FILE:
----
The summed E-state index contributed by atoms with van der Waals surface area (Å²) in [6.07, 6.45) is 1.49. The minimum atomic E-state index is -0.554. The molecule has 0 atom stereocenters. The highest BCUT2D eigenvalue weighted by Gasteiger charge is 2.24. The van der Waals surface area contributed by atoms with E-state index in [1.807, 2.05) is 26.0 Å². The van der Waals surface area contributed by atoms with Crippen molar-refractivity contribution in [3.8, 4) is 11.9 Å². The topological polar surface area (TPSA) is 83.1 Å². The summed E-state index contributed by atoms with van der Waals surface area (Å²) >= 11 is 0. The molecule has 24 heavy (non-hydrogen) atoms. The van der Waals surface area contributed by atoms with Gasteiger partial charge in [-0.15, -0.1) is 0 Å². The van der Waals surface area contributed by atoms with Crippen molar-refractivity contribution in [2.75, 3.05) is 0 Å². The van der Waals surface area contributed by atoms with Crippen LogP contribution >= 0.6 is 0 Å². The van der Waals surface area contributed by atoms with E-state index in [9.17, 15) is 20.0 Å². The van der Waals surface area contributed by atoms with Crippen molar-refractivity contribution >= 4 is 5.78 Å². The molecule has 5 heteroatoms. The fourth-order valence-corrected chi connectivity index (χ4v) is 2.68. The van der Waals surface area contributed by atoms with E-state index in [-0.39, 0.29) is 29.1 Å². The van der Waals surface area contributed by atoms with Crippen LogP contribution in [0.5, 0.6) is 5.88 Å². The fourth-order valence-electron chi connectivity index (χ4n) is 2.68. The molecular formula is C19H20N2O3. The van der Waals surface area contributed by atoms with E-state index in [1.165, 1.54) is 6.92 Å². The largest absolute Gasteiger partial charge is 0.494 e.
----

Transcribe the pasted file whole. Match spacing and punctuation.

The summed E-state index contributed by atoms with van der Waals surface area (Å²) in [6.07, 6.45) is 1.49. The minimum atomic E-state index is -0.554. The molecule has 0 atom stereocenters. The highest BCUT2D eigenvalue weighted by Gasteiger charge is 2.24. The van der Waals surface area contributed by atoms with E-state index in [1.807, 2.05) is 26.0 Å². The van der Waals surface area contributed by atoms with Crippen molar-refractivity contribution in [3.8, 4) is 11.9 Å². The topological polar surface area (TPSA) is 83.1 Å². The summed E-state index contributed by atoms with van der Waals surface area (Å²) >= 11 is 0. The molecule has 24 heavy (non-hydrogen) atoms. The van der Waals surface area contributed by atoms with Gasteiger partial charge in [-0.15, -0.1) is 0 Å². The van der Waals surface area contributed by atoms with Crippen molar-refractivity contribution in [2.75, 3.05) is 0 Å². The van der Waals surface area contributed by atoms with Crippen LogP contribution >= 0.6 is 0 Å². The van der Waals surface area contributed by atoms with E-state index in [9.17, 15) is 20.0 Å². The van der Waals surface area contributed by atoms with Crippen molar-refractivity contribution >= 4 is 5.78 Å². The molecule has 5 heteroatoms. The fourth-order valence-corrected chi connectivity index (χ4v) is 2.68. The van der Waals surface area contributed by atoms with E-state index in [-0.39, 0.29) is 29.1 Å². The van der Waals surface area contributed by atoms with Crippen LogP contribution in [0.5, 0.6) is 5.88 Å². The fourth-order valence-electron chi connectivity index (χ4n) is 2.68. The molecular formula is C19H20N2O3. The van der Waals surface area contributed by atoms with E-state index in [1.165, 1.54) is 6.92 Å². The largest absolute Gasteiger partial charge is 0.494 e.